National Institute for Health & Clinical Excellence

Propofol and the heart

I don’t normally blog about animal studies, but on reading a review of recent(-ish) shock research I was interested in the following piece that describes the effect of diffrent induction agents on rat heart muscle:
Sedation is frequently necessary in patients with septic shock, and therefore Zausig and colleagues investigated the effects of dose-dependent effects of various induction agents (propofol, midazolam, s(+)-ketamine, methohexitone, etomidate) in a Langendorff heart preparation from rats rendered septic by CLP. Propofol exerted the most pronounced depressant effects on both the maximal systolic contraction and the minimal diastolic relaxation, and cardiac work. Furthermore, propofol only adversely deleteriously affected the myocardial oxygen supply- demand ratio. In contrast, s(+)-ketamine was associated with the best maintenance of cardiac function. Within the limits of the study – that is, the use of an ex vivo isolated organ model – the authors concluded that s(+)-ketamine may be an alternative to the comparably inert etomidate, the use of which is, however, limited due to its endocrine side effects.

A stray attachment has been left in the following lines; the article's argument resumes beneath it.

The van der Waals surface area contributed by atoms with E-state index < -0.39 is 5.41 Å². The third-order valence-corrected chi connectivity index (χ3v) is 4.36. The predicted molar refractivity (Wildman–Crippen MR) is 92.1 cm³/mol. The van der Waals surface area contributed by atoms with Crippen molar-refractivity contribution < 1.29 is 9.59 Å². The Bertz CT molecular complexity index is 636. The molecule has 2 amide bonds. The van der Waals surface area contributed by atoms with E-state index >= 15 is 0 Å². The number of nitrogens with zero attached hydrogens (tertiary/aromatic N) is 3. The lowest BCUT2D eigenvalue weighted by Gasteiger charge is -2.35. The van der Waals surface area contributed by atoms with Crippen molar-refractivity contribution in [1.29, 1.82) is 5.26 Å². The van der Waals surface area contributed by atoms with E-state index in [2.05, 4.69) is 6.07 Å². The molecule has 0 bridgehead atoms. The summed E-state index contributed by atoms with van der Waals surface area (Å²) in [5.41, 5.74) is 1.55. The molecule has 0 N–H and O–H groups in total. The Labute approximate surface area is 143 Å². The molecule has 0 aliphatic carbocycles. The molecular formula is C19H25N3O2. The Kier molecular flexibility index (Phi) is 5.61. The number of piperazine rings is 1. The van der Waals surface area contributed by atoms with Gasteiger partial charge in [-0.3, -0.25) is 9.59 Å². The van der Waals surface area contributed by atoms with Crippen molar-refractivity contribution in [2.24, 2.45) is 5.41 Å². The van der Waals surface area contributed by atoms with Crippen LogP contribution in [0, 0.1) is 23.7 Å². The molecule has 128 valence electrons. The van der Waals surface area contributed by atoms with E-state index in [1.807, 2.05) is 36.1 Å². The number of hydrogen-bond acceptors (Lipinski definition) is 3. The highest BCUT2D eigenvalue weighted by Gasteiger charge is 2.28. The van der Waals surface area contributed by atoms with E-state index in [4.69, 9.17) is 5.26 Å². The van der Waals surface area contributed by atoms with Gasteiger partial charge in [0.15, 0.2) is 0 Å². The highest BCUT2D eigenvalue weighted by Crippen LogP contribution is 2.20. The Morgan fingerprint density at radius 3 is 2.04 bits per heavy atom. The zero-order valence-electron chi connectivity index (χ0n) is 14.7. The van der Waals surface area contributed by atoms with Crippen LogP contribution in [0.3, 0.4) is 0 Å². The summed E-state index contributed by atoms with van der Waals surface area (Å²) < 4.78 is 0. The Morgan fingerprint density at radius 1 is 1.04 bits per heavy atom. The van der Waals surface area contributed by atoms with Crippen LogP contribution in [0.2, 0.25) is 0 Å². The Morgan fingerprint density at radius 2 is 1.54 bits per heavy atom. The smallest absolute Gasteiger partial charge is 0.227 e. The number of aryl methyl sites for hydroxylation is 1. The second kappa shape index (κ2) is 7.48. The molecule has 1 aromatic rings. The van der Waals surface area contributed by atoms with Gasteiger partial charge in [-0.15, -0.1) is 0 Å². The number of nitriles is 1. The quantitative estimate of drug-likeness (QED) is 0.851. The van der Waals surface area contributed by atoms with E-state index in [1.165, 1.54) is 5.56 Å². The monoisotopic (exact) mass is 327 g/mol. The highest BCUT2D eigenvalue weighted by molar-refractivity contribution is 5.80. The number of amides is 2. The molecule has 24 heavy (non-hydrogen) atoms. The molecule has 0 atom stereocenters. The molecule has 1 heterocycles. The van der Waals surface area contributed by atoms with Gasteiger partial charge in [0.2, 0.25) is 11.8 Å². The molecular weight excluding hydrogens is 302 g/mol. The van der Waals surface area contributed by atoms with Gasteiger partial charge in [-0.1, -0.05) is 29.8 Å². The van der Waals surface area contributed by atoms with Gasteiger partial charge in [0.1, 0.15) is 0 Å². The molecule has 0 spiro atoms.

Of course we should be cautious about extrapolating animal lab work to clinical practice, but this supports my position of vehement opposition to the injudicious use of propofol for RSI in critically ill patients!
Year in review 2009: Critical Care – shock
Critical Care 2010, 14:239 Full text

Pre-hospital therapeutic hypothermia

A Czech study demonstrated effective pre-hospital therapeutic cooling of post-cardiac arrest patients using fairly modest amounts of intravenous saline at 4°C: the administration of 12.6 ± 6.4 mL/kg (1,032 ± 546 mL) of 4°C normal saline led to a tympanic temperature decrease of 1.4 ± 0.8°C (from 36.2 ± 1.5 to 34.7 ± 1.4°C; P < 0.001) in 42.8 ± 19.6 minutes. No ice packs were applied.